The ending was trite and even Hollywood-esque, but the book was so wickedly well-written I couldn't put it down.
I don't think these tricks would workThe ending was trite and even Hollywood-esque, but the book was so wickedly well-written I couldn't put it down.
I don't think these tricks would work on me (That's what they all say!) because I don't frequent bars and clubs with the intention to be picked up, and because I read the book.
And although all the characters (excuse me, real people) end up miserable due to their pickupish ways, there are still valuable lessons to be learned. People really are like cats and string, after all....more
More prescriptive than Fodor's, I have high hopes for several of his itineraries (though it's a little bleak on restaI actually have the 2009 edition.
More prescriptive than Fodor's, I have high hopes for several of his itineraries (though it's a little bleak on restaurants outside his prescribed area). Like with Paris: Wish You Were Here, the ultimate test will be when I actually go.
When Firoozeh Dumas first came to the United States in 1972 at the age of seven, no one had ever heard of Iran, and her American neighbors treated her with tremendous kindness and generosity: neighborhood mothers made sure their daughters invited her to their parties, and neighborhood children made sure the had the quintessential American experience of eating oreos.
After the Islamic Revolution and the hostage crisis, everything changed, so the author started calling herself "Julie" so that Americans would be kind to her again.
With the exception of that very sad fact, Firoozeh Dumas's experience of growing up in America is probably not much different from that of other Americans growing up in America: her mother worries a lot, her father can't pass up free samples in grocery stores or perqs from attending timeshare seminars, and her family makes many, many trips to Disneyland.
This memoir is funny, warm, upbeat, and very, very short....more
I need to study up now that I write professionally.
"Similar fidelity holds where a pronoun appositive appears: it still takes the same case as theI need to study up now that I write professionally.
"Similar fidelity holds where a pronoun appositive appears: it still takes the same case as the word to which it's in apposition...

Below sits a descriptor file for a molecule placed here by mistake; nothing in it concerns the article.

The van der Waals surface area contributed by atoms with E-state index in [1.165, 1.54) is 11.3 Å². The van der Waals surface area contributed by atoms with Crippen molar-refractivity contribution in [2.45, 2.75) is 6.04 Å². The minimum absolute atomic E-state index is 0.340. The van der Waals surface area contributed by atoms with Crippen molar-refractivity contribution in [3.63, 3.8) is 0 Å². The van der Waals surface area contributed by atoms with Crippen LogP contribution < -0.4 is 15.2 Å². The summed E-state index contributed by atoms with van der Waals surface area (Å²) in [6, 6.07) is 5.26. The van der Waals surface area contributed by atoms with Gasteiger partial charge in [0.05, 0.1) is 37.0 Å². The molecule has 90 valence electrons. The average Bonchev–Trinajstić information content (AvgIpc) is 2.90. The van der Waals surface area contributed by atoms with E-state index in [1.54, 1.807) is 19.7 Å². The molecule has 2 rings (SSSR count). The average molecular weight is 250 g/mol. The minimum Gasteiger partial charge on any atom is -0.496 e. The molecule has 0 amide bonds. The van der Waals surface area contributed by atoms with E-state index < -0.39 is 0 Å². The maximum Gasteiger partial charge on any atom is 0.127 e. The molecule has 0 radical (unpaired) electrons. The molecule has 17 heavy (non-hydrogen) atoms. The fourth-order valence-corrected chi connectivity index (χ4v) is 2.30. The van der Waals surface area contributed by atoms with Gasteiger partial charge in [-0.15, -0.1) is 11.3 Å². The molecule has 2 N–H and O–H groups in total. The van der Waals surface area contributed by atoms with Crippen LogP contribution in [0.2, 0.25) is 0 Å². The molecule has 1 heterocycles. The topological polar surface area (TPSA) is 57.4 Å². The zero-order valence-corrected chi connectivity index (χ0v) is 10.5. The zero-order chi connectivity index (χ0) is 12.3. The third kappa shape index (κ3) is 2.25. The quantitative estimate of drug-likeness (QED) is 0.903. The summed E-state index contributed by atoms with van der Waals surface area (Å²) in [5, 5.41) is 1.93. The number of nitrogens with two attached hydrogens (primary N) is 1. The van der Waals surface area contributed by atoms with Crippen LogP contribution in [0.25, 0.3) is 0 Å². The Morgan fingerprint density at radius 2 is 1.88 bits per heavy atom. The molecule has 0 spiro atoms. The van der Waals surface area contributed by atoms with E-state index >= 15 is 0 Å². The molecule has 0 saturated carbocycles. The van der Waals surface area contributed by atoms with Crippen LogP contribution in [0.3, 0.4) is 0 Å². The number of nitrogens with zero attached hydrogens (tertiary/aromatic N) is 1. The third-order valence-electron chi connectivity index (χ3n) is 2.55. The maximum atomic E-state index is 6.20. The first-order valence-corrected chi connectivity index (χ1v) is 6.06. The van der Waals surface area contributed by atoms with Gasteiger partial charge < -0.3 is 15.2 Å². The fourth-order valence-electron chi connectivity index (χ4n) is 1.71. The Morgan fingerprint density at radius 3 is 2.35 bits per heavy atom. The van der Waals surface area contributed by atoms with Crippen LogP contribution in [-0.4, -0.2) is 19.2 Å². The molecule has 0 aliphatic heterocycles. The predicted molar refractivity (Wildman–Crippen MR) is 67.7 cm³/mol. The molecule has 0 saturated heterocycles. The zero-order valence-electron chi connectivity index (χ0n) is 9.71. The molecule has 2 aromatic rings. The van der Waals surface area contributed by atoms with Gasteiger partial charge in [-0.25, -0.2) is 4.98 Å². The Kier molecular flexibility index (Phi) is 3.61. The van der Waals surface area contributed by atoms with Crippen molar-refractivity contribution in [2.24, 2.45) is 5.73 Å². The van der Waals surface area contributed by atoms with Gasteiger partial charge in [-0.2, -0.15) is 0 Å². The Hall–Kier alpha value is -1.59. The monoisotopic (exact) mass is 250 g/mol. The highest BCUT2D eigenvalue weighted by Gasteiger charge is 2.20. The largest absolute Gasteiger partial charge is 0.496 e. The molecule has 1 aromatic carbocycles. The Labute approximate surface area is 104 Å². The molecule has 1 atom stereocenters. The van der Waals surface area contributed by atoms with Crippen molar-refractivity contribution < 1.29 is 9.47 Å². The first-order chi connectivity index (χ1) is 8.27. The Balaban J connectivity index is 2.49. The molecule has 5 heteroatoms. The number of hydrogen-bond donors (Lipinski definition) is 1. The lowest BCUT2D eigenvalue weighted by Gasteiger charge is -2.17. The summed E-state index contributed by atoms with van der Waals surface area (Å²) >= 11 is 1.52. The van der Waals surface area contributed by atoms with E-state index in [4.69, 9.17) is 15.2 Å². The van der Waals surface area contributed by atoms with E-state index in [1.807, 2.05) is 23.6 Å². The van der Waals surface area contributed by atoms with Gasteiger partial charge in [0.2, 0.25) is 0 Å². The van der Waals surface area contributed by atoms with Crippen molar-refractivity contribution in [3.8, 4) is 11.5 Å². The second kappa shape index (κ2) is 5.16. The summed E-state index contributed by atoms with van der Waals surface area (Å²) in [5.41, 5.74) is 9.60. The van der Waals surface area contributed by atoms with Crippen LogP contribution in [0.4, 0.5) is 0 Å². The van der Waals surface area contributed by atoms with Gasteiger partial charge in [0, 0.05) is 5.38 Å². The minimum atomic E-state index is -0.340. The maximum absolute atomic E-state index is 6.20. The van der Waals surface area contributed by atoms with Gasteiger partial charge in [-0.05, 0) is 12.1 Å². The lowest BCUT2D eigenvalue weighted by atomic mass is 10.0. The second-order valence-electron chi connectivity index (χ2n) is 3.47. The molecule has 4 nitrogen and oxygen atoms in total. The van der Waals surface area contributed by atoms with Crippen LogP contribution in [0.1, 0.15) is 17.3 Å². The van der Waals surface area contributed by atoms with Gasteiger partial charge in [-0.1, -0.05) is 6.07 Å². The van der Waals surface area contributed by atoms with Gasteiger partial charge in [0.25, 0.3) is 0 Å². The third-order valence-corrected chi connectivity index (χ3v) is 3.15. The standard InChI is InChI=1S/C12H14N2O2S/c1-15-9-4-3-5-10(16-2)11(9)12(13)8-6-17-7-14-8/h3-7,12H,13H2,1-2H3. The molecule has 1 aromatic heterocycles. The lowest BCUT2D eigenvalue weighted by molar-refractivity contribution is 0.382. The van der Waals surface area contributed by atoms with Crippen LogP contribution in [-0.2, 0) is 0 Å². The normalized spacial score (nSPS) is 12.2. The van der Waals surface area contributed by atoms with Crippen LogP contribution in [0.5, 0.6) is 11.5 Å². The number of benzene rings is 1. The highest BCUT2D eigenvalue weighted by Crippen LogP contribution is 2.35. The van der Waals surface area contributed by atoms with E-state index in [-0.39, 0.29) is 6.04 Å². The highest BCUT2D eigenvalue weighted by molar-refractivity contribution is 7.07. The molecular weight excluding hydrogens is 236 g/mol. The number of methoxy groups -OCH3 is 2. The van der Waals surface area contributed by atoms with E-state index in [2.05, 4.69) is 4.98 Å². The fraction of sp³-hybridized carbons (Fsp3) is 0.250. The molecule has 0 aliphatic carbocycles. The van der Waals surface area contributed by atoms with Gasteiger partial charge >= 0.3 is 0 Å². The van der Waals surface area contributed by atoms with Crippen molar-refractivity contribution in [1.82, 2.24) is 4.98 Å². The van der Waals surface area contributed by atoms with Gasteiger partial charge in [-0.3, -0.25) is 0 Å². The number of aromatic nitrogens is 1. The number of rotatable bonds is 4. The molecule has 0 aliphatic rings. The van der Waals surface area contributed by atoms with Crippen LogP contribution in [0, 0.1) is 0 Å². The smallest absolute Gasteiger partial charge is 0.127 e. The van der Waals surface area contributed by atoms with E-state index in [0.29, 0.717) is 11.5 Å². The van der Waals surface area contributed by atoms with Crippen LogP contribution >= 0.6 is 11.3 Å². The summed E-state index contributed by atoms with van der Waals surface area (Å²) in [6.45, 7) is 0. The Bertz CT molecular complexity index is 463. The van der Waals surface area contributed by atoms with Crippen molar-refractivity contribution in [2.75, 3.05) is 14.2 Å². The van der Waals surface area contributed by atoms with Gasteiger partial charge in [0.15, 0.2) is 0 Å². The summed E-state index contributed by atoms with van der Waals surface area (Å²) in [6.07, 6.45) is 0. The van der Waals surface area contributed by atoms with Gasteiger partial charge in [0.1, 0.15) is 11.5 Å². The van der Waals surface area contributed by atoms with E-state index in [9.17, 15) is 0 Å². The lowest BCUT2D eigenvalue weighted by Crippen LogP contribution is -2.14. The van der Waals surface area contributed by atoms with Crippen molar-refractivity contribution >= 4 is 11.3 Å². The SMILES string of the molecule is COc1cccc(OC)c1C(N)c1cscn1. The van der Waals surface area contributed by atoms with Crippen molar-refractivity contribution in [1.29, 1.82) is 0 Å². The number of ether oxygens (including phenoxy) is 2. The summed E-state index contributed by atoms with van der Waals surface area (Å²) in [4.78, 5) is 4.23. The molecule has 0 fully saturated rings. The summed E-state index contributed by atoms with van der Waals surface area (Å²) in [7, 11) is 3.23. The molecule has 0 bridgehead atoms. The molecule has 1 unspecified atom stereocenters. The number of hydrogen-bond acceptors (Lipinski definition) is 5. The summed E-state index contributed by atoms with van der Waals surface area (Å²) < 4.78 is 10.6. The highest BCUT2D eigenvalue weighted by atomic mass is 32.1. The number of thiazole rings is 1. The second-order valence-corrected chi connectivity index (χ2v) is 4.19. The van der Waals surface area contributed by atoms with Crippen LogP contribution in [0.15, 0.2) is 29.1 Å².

"Let's you and me get together and do away with some of the possibilities. (you and me are in apposition to the us in let's: let us)"
I didn't know that.
"When singular and plural subjects are joined by the correlative conjunctions either...or, neither...nor, not only...but also, not...but, the verb begs to agree with the subject nearest to it...
"Not only the patrons but also the curator was unduly cruel."
"It is with its subject that a verb agrees, not with its subjective complement.
"His pantaloons are a problem for the king. "The king's problem is his pantaloons."
I might have known that.
"Data and media are plurals formed in the same way, but over time have come to take singular as well as plural verbs, with the distinctions occasionally blurring to no one's mortification. Data is usually a plural noun meaning facts or pieces of information ("The data add up to a picture of..."). As a singular mass noun, it's given a singular treatment ("Not much data has been raked up on...")."
My undergraduate research advisor told me that if I learned nothing else in my undergraduate research, I should learn that data are plural, but it sounds like I shouldn't have learned even that.
I knew that whether a clause was restrictive or nonrestrictive determined whether you use "that" or "which", but I didn't appreciate that it also determines whether the clause is set aside by commas.
"There are instances in which a comma should be used [between two or more independent clauses] instead of a semicolon. When the clauses are concise and similar in construction or when the sentence has a casual lilt, use a comma between the clauses.
"I could hardly believe my senses, he so relieved my fever. "She darkened his door, he lit her fire, they both burned."
Didn't know you could do that, either: not sure when this would come up in my own writing, though....more